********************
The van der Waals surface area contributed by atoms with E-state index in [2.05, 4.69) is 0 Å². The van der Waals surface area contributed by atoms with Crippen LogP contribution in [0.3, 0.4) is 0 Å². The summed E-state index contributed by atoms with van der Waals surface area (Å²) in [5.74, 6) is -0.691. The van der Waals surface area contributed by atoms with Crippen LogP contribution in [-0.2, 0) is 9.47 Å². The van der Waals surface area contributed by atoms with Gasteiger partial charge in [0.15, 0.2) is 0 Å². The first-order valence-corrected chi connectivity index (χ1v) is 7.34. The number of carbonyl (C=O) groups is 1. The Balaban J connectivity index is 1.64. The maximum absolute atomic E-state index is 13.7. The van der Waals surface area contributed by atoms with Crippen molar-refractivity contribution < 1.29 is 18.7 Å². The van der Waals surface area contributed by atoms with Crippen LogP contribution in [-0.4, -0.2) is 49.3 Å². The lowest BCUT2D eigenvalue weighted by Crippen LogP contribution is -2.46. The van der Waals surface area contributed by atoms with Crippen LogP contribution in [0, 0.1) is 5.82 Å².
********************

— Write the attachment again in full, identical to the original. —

The van der Waals surface area contributed by atoms with E-state index in [2.05, 4.69) is 0 Å². The van der Waals surface area contributed by atoms with Crippen LogP contribution in [0.3, 0.4) is 0 Å². The summed E-state index contributed by atoms with van der Waals surface area (Å²) in [5.74, 6) is -0.691. The van der Waals surface area contributed by atoms with Crippen LogP contribution in [-0.2, 0) is 9.47 Å². The van der Waals surface area contributed by atoms with Gasteiger partial charge in [0.15, 0.2) is 0 Å². The first-order valence-corrected chi connectivity index (χ1v) is 7.34. The number of carbonyl (C=O) groups is 1. The Balaban J connectivity index is 1.64. The maximum absolute atomic E-state index is 13.7. The van der Waals surface area contributed by atoms with Crippen molar-refractivity contribution < 1.29 is 18.7 Å². The van der Waals surface area contributed by atoms with Crippen LogP contribution in [-0.4, -0.2) is 49.3 Å². The lowest BCUT2D eigenvalue weighted by Crippen LogP contribution is -2.46. The van der Waals surface area contributed by atoms with Crippen LogP contribution in [0, 0.1) is 5.82 Å².